A few weeks ago I wrote about a House proposal that would deny UI benefits to workers without a high school diploma or GED unless they were enrolled and making progress in a course of study designed to lead to a GED or another “state-recognized equivalent.” Congress eventually passed a two-month payroll tax cut and UI extension bill without this restriction, but I can’t think of any reason why House Republicans will not try to re-introduce this idea when they begin negotiations on a full-year UI extension later this month.
Yesterday afternoon I was encouraged to see that the Center on Budget and Policy Priorities (CBPP) has issued a paper on this issue and posted an article by Robert Greenstein strongly condemning the idea. Greenstein calls it “appalling even by current Washington standards.”
Greenstein’s piece, posted on CBPP’s Off the Charts blog, explains the basic injustice of the proposal:
The proposal would deny UI benefits to hundreds of thousands of workers — many of them middle-aged — who have worked hard, played by the rules, and effectively paid UI taxes for years and who then were laid off due to no fault of their own.
This would violate the basic compact that the UI system has embodied since its creation under President Roosevelt in 1935 — that people who have amassed a sufficient record of work, and on whose behalf UI taxes have faithfully been paid, may receive UI benefits for a temporary period if they are laid off and are searching for a new job.
Greenstein and the other authors of the CBPP report also make a good point that I did not consider in my original analysis: the new restriction would impact large numbers of older laid-off workers (according to CBPP, in 2010, half a million workers age 50 or over who received unemployment insurance lacked a high school diploma), and that for most of these workers, returning to high school or studying for a GED makes little sense.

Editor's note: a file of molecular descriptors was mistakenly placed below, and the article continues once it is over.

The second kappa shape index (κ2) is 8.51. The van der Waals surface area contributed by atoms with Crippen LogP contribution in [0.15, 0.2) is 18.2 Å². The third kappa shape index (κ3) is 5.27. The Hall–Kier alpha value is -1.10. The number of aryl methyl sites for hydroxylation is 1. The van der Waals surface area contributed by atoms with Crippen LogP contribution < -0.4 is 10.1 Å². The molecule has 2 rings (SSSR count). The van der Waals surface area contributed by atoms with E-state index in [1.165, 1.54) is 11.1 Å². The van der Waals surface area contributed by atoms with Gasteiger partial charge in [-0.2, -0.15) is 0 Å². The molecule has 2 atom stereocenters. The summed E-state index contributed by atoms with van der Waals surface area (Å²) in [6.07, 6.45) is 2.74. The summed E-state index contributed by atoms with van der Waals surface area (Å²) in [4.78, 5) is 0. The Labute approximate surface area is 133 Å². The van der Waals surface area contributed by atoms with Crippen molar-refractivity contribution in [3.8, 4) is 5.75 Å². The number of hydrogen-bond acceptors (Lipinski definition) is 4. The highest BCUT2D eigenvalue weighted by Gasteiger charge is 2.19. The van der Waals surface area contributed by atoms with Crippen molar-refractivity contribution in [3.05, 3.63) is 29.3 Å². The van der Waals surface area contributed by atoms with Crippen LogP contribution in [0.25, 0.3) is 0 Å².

They go on to note, as I did, that there are not nearly enough classes available in the U.S. right now to meet the current demand for adult education classes.
But as I wrote earlier, my view is that the bill that was introduced in December (H.R. 3630) would also deny UI benefits to some workers even if they are enrolled in adult education, because the bill required that those without a diploma or GED would have to be enrolled specifically in classes “leading to satisfaction” towards a diploma or a GED. This would appear to exclude those at very low literacy levels, who, even if enrolled in adult education, typically do not have the skills to enroll in GED or high-school level courses.
The bill also required more than just enrollment—it required workers to demonstrate “satisfactory progress” towards a diploma or GED without articulating how “satisfactory progress” was to be demonstrated. Again, I think the ambiguity and confusion that would result on how to do this would likely place even those fortunate enough to be enrolled in adult education at risk of being denied benefits.
CBPP also agrees with my assessment that the waiver language in H.R. 3630 was vague and inadequate. I think this point is going to be crucially important as the debate goes forward—I can easily envision lawmakers pointing to the availability of the waiver as justification for approving the restriction.
It’s encouraging to see CBPP attack this ill-conceived idea so vigorously. I am concerned, as I have written previously, that this proposal is just one example of an increasing effort to deny benefits and resources to undereducated, low-income adults.